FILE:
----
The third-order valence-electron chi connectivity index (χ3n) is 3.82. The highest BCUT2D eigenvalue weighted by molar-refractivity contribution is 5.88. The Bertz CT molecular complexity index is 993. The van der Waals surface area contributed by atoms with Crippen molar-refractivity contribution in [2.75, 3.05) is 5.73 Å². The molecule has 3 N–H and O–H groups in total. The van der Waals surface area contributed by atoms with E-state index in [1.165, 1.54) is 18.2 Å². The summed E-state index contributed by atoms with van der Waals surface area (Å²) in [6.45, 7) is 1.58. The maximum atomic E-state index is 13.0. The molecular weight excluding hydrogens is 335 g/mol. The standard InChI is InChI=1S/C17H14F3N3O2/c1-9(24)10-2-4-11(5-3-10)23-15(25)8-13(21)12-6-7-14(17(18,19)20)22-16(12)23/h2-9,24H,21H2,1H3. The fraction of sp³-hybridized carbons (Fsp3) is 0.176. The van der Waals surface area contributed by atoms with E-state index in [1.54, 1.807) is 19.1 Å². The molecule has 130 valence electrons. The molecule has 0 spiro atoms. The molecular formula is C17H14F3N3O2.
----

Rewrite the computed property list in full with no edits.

The third-order valence-electron chi connectivity index (χ3n) is 3.82. The highest BCUT2D eigenvalue weighted by molar-refractivity contribution is 5.88. The Bertz CT molecular complexity index is 993. The van der Waals surface area contributed by atoms with Crippen molar-refractivity contribution in [2.75, 3.05) is 5.73 Å². The molecule has 3 N–H and O–H groups in total. The van der Waals surface area contributed by atoms with E-state index in [1.165, 1.54) is 18.2 Å². The summed E-state index contributed by atoms with van der Waals surface area (Å²) in [6.45, 7) is 1.58. The maximum atomic E-state index is 13.0. The molecular weight excluding hydrogens is 335 g/mol. The standard InChI is InChI=1S/C17H14F3N3O2/c1-9(24)10-2-4-11(5-3-10)23-15(25)8-13(21)12-6-7-14(17(18,19)20)22-16(12)23/h2-9,24H,21H2,1H3. The fraction of sp³-hybridized carbons (Fsp3) is 0.176. The van der Waals surface area contributed by atoms with E-state index in [1.54, 1.807) is 19.1 Å². The molecule has 130 valence electrons. The molecule has 0 spiro atoms. The molecular formula is C17H14F3N3O2.